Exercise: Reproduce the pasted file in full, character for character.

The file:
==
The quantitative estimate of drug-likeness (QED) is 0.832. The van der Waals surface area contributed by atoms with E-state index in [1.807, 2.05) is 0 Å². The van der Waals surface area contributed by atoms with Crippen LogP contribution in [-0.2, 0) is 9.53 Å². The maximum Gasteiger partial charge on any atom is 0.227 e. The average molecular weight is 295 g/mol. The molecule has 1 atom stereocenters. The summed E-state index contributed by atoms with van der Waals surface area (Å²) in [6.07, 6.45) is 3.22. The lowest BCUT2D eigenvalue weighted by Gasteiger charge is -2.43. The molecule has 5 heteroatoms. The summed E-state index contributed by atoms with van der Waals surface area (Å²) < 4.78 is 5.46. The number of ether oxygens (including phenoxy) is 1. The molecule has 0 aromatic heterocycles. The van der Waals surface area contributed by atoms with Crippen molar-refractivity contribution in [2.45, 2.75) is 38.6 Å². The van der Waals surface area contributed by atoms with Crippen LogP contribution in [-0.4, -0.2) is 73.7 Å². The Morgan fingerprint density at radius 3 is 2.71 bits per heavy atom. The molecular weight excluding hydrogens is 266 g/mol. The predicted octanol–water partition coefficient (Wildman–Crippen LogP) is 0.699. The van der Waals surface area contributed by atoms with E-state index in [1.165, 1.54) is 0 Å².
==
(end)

The quantitative estimate of drug-likeness (QED) is 0.832. The van der Waals surface area contributed by atoms with E-state index in [1.807, 2.05) is 0 Å². The van der Waals surface area contributed by atoms with Crippen LogP contribution in [-0.2, 0) is 9.53 Å². The maximum Gasteiger partial charge on any atom is 0.227 e. The average molecular weight is 295 g/mol. The molecule has 1 atom stereocenters. The summed E-state index contributed by atoms with van der Waals surface area (Å²) in [6.07, 6.45) is 3.22. The lowest BCUT2D eigenvalue weighted by Gasteiger charge is -2.43. The molecule has 5 heteroatoms. The summed E-state index contributed by atoms with van der Waals surface area (Å²) < 4.78 is 5.46. The number of ether oxygens (including phenoxy) is 1. The molecule has 0 aromatic heterocycles. The van der Waals surface area contributed by atoms with Crippen molar-refractivity contribution in [2.45, 2.75) is 38.6 Å². The van der Waals surface area contributed by atoms with Crippen LogP contribution in [-0.4, -0.2) is 73.7 Å². The Morgan fingerprint density at radius 3 is 2.71 bits per heavy atom. The molecular weight excluding hydrogens is 266 g/mol. The predicted octanol–water partition coefficient (Wildman–Crippen LogP) is 0.699. The van der Waals surface area contributed by atoms with E-state index in [1.165, 1.54) is 0 Å².